Complaint alleges Reno mayor violated ethics law in matter involving her personal lawyer
A Nevada Commission on Ethics review panel has recommended the commission develop an opinion on an allegation that Reno Mayor Hillary Schieve violated ethics laws when she failed to disclose a professional relationship with a law firm that also worked on a home development project that came before the council.
McDonald Carano is the law firm Schieve hired to sue Sparks private investigator David McNeely after he put a tracking device on her car. The company also represents Toll Brothers, a home construction company that discussed a $30 million bond with the Reno City Council on Feb. 22.
The complaint filed April 3 accused Schieve of violating ethics laws after she failed to disclose an attorney-client relationship with the law firm during the meeting.
“I’m glad it’s getting addressed because the law is very vague,” Schieve said in a phone call with The Nevada Independent on Friday.
The review panel that made the finding was made up of commissioners Teresa Lowry, Amanda Yen and Vice Chair Thoran Towler. However, Yen had to abstain from the decision because she is also an attorney for McDonald Carano.
Schieve said her personal attorney, who works for McDonald Carano, was not present when the council was discussing the bond deal with Toll Brothers. She said she would like to see more clarity on what the proper protocol government officials should follow when they and a private entity utilize the same firm.
The person who filed the complaint requested that the commission redact their name and accused the mayor of three violations of ethics laws. The first was “seeking or accepting a gift, favor, employment, engagement, emolument or economic opportunity for herself or any person to whom she has a commitment in a private capacity which would tend to improperly influence a person in her position to depart from the faithful and impartial discharge of her public duties.” The ethics commission did not find sufficient evidence to investigate that accusation.
The other two are the accusations the commission will develop an opinion on at a later date.
One is “failing to sufficiently disclose the acceptance of a gift or loan, pecuniary interest, commitment in a private capacity to the interest of another person or the nature of any representation or counseling provided to a private person for compensation before another agency in the preceding year that is reasonably affected by an official matter.”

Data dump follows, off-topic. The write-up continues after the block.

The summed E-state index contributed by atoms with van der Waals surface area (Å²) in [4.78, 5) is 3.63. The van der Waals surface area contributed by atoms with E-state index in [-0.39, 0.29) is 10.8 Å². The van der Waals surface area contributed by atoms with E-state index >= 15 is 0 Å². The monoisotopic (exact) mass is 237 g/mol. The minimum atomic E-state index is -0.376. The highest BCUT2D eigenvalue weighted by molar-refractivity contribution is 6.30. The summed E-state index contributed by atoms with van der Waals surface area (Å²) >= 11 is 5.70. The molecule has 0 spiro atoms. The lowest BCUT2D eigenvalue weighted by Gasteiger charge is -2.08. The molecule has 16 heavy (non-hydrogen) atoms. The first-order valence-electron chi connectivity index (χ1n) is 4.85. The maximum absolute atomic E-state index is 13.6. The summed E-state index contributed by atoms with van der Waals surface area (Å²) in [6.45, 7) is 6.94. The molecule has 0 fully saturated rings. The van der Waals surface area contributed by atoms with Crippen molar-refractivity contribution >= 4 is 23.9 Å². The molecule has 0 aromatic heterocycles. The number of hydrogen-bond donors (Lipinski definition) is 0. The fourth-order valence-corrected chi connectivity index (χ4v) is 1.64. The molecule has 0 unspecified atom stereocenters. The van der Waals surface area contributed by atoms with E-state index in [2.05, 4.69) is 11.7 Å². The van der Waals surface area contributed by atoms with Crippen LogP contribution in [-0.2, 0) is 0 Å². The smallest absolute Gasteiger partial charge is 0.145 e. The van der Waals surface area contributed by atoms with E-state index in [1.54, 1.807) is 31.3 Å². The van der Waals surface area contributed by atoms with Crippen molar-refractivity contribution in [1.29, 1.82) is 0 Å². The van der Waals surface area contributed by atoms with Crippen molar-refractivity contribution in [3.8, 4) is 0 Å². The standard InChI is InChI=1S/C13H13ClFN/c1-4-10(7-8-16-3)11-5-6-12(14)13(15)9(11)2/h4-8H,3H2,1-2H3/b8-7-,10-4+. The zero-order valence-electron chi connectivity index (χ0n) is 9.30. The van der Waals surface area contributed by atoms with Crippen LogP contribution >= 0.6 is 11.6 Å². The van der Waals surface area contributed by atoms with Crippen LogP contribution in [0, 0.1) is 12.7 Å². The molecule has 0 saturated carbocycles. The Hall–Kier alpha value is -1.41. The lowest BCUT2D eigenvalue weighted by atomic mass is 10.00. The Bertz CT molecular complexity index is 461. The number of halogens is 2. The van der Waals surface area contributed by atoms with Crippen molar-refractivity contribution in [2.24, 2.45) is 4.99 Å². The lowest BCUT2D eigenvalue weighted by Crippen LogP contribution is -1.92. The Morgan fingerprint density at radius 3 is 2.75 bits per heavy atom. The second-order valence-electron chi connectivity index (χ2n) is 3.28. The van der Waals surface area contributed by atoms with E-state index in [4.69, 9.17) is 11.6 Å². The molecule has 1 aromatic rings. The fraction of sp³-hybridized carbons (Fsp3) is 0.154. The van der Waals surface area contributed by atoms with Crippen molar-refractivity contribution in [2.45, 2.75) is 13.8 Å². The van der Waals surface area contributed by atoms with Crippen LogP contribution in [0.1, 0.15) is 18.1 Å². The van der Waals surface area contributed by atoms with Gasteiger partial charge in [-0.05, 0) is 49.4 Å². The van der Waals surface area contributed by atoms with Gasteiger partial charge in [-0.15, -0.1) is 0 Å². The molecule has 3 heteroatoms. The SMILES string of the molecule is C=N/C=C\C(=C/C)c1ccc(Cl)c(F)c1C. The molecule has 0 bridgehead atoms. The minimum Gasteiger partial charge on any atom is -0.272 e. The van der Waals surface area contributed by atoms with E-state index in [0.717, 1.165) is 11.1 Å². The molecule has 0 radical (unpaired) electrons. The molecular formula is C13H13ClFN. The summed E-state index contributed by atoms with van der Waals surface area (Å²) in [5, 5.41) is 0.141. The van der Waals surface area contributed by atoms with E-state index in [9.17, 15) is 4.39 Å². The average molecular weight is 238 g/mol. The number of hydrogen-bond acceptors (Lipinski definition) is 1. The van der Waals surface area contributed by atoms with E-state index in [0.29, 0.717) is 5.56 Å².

The other is “failing to abstain from acting on an official matter which is materially affected by the acceptance of a gift or loan, pecuniary interest, or commitment in a private capacity to the interest of another person.”
The case is the third ethics complaint Schieve has had against her while in office. The first was in 2018, when competitor Eddie Lorton accused the mayor of using her position in office to campaign in a re-election bid, and again in 2021 when a different person accused Schieve of accepting gifts from and having a personal relationship with developer Jacobs Entertainment.
The ethics commission found insufficient evidence to investigate either complaint. However in the 2021 complaint, Nevada Commission on Ethics Director Ross Armstrong served Schieve a “Notice of Additional Issues and Facts” regarding the violations highlighted in the complaint.
Armstrong told The Nevada Independent in an email on Friday that he couldn’t comment on the specific matter pending an adjudicatory hearing.
“I can say that public officers should be aware of individuals or entities that match the statutory definition of a ‘commitment in a private capacity,’” Armstrong said, referring to the state law’s definition.
He also highlighted the commission’s explainer video of the types of personal and business relations that would qualify.
“When I do training for elected officials, one of my compliance tips is to write down your list of relationships that meet the definition and update it on a regular basis. That process will help a public official identify a potential conflict of interest down the road,” Armstrong said.
For more information on how the Nevada Commission on Ethics works, check out our explainer.
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